The other problem is their rating system favours writers that have taken on many short-term, low paying jobs over a long period of time. Newer writers are less likely to get seen by potential hirers. I used Upwork when it was known as Elance. I had established a long history with clients on the website – but that was erased when the move was made. This means if any changes happen in the future, there is a danger your previous history and references may disappear abruptly.
However, with Remote.co, Problogger and the others I recommended, you can find a wide variety of remote backpacker jobs. This includes things such as freelance travel writing jobs, graphic design, web development, and more.
I found several long-term contracts and opportunities using these websites; so it is definitely worth investing the time in these.
Become a Flight Attendant
Or just travel for free. If you love the idea of cheap travel, then spearheading a new career as a stewardess or flight attendant might just do the trick.
The vast majority of airlines require you to be educated to high school level. You also need to be fluent in English and the language of whatever country you are applying to work in. In addition, you must be a legal citizen of that country. You’ll need to have a clean record, with no prior convictions. Most airlines also ask their staff to be well-groomed and the right weight in proportion to their height. Of course, you should be in good health, with no visible tattoos and at least 18 years old.
If you have a college or university qualification, that will also be a plus. Most airlines have their own unique appearance standards, so familiarize yourself with this beforehand.
It is also important for aspiring flight attendants to consider their flexibility concerning relocation and time away from home.
There are many flight attendant schools across the world that will help you find a job based upon the above requirements.
Travel Photography Jobs!
Who wouldn’t want to become a travelling photographer? I mean think about it, you’re essentially spending your life taking photos of the things you love and admire.
But there’s a difference between being a broke photographer and one who gets paid to shoot masterpieces. Yes, you can cash in on those lucrative, glamorous, full-time travel photography jobs that almost every broke backpacker I’ve ever known wants. If you are great at what you do and a little strategic, then the possibilities are unlimited. And there are several ways you can do this.
1) Approach organizations and resorts to sell your services
Why not send a few of your best and most relevant shots to the organization you are approaching? Include a copy of your CV. You’d be surprised how many people land their first gigs by doing this. Seeing is believing, so go ahead and introduce yourself, find out who runs things and offer your services. You can even offer to do a trial run as a way of getting your foot in the door.
Another option is to offer photographic services, collages and montages in exchange for a free stay.
You can also approach individuals, couples and friend groups on the beach. Offer to sell your services for a short fee and send them via email.
Selling images to companies like Hallmark can be a decent way to earn extra cash. If you are a beginner, a great way to start is to go to touristic stores and offer them your postcards.
You can also make money by selling your services on high-traffic websites and also on your own website. Having your own website or portfolio is essential to making money in the photography business.
Move to The Rhythm of The Dance Jobs Abroad
Personally, I think dancing is one of the most enjoyable forms of exercises you can do. And if you’ve got rhythm, why not turn those dance moves into cash? Some international schools will give you the opportunity to teach dance overseas and make some moves as well as money.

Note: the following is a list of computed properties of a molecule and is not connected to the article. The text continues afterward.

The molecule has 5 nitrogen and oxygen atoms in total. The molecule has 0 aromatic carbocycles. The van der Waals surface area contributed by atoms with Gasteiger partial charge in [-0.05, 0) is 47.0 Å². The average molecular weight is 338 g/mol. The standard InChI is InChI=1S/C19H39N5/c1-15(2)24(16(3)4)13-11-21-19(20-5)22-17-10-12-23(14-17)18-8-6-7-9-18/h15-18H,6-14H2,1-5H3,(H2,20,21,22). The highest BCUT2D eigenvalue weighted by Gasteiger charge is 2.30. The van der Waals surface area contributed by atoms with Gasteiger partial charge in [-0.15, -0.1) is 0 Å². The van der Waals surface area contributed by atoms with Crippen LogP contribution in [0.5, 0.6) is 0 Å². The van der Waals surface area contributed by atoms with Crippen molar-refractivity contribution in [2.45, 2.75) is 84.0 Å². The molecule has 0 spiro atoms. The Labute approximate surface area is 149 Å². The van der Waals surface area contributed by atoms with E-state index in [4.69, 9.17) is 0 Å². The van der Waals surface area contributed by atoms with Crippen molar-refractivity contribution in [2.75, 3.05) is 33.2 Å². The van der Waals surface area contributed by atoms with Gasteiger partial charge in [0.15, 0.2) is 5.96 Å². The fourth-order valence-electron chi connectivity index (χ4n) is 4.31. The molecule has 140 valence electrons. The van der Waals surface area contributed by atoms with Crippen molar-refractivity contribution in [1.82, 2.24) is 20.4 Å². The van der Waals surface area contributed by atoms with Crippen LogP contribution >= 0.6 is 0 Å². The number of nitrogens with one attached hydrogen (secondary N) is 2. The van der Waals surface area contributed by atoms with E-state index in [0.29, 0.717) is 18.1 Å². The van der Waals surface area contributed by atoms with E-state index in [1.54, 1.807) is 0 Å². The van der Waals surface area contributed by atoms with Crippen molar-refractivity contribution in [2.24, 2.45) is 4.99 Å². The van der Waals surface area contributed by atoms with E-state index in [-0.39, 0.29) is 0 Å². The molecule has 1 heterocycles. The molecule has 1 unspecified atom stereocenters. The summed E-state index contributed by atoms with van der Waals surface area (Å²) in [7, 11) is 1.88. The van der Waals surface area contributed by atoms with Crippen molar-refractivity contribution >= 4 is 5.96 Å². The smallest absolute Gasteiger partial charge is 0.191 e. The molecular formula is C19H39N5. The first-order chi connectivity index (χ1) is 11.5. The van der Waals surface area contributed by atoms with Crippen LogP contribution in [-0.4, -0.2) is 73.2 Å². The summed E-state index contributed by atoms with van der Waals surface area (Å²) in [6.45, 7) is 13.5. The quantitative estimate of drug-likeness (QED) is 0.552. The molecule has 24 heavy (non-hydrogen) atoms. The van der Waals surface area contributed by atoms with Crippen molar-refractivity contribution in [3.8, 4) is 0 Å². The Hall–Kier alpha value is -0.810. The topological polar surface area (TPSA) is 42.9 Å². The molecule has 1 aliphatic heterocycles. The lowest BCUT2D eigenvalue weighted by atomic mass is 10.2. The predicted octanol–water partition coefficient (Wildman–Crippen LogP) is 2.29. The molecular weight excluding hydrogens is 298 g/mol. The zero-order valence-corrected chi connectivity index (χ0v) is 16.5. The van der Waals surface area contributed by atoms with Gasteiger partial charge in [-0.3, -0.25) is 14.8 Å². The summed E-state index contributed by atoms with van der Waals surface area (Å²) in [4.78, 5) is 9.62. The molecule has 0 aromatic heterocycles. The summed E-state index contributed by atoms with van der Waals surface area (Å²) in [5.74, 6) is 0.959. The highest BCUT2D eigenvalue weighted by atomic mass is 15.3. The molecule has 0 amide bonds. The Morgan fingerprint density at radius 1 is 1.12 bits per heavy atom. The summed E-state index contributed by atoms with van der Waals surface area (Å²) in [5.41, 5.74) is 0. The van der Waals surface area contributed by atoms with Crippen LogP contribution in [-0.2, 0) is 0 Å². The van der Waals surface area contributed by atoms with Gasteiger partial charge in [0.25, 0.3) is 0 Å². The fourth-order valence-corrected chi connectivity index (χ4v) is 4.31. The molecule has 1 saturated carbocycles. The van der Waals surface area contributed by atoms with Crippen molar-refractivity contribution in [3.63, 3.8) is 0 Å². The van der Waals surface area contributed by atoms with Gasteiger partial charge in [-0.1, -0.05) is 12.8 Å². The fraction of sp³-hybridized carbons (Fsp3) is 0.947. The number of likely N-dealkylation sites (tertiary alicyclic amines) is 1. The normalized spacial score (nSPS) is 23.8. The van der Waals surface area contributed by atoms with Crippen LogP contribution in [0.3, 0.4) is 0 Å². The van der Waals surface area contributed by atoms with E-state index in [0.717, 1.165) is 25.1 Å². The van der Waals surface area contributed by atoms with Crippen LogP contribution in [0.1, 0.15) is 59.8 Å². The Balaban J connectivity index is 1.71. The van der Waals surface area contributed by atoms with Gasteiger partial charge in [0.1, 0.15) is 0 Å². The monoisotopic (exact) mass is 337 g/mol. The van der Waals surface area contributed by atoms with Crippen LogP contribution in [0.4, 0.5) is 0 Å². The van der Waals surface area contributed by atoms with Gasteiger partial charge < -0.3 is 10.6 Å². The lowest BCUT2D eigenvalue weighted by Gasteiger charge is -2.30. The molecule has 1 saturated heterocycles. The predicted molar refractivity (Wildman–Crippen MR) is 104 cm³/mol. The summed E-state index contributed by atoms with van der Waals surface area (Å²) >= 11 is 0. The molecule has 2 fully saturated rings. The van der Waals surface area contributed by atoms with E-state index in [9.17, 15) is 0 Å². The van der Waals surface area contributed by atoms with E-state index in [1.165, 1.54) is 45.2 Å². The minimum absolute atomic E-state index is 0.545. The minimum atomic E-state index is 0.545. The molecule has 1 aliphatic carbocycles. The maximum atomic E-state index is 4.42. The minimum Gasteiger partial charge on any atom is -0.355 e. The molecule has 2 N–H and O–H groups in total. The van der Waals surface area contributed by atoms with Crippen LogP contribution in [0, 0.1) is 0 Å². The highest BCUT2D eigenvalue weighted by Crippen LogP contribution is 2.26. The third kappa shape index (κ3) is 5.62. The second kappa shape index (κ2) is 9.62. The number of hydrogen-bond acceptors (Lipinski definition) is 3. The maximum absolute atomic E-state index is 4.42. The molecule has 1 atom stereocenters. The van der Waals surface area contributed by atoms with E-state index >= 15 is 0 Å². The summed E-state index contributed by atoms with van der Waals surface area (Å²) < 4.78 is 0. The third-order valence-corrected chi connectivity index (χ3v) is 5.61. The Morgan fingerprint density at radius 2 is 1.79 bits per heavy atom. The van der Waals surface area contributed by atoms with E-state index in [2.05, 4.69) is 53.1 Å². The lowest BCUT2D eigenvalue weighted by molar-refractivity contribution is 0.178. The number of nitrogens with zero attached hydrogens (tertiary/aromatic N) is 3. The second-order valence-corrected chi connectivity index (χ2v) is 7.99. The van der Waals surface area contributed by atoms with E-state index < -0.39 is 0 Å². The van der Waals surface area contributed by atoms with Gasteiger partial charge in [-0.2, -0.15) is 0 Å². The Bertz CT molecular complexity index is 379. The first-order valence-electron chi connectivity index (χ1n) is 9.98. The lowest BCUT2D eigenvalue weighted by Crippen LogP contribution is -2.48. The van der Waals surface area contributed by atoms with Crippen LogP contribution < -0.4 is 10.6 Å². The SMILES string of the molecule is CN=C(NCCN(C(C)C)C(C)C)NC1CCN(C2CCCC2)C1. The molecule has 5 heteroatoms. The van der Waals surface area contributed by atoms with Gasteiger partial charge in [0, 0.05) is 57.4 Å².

But on my travels, I met several people who got their first freelance dance jobs by rocking up to a studio in the country they were teaching in. They introduced themselves and made an offer. Never underestimate the power of creating those personal connections.
Work on an Organic Farm
Now this might sound frighteningly similar to those fruit picking jobs I scoffed at earlier. But I think this is different. Why? Working on an organic farm, where you get involved in gardening projects, planting sustainable trees, creating workshops and building mud houses is a world apart from carrying heavy strawberries around all day (I know, I’ve got a thing about strawberries).
Now I’m never one to turn my nose up at anyone’s hustle, I guess I just heard way too many horror stories about fruit picking. But I’ve seen some horticultural backpacker jobs advertised on Workaway.com where there is much more to it than simply picking fruit or milking cows. You could be riding horses one day and designing an organic food programme the next. There’s so much variety within the horticultural sector that it would be a glaring omission not to include it here.
If you’re an outdoors person, with a love for animals and a passion for sustainability, then this could be another great way to earn. Websites like Workaway.com will help you find projects where you can volunteer in exchange for food and shelter. Other sites such as BUNAC and Transitions Abroad, give you access to both paid and volunteer farm job listings.
So there you have it – a list of overseas travel jobs to get you started. In this travel blog, I have tried to pick backpacker jobs that are either highly enjoyable or highly paid – or both. However, this list is far from extensive and I’m sure you can probably think of others that deserve an honourable mention as well.
I’d love to know what you think! Are there any backpacker jobs which I’ve shamelessly missed out on? Is there anything I’ve written which you passionately disagree with?
Let me know in the comments below!
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Ever dreamed of travelling the world? I share my tips and travel stories to inspire other people to do the same. And you don’t have to be rich either. I did it while I was broke and STILL have money to spare.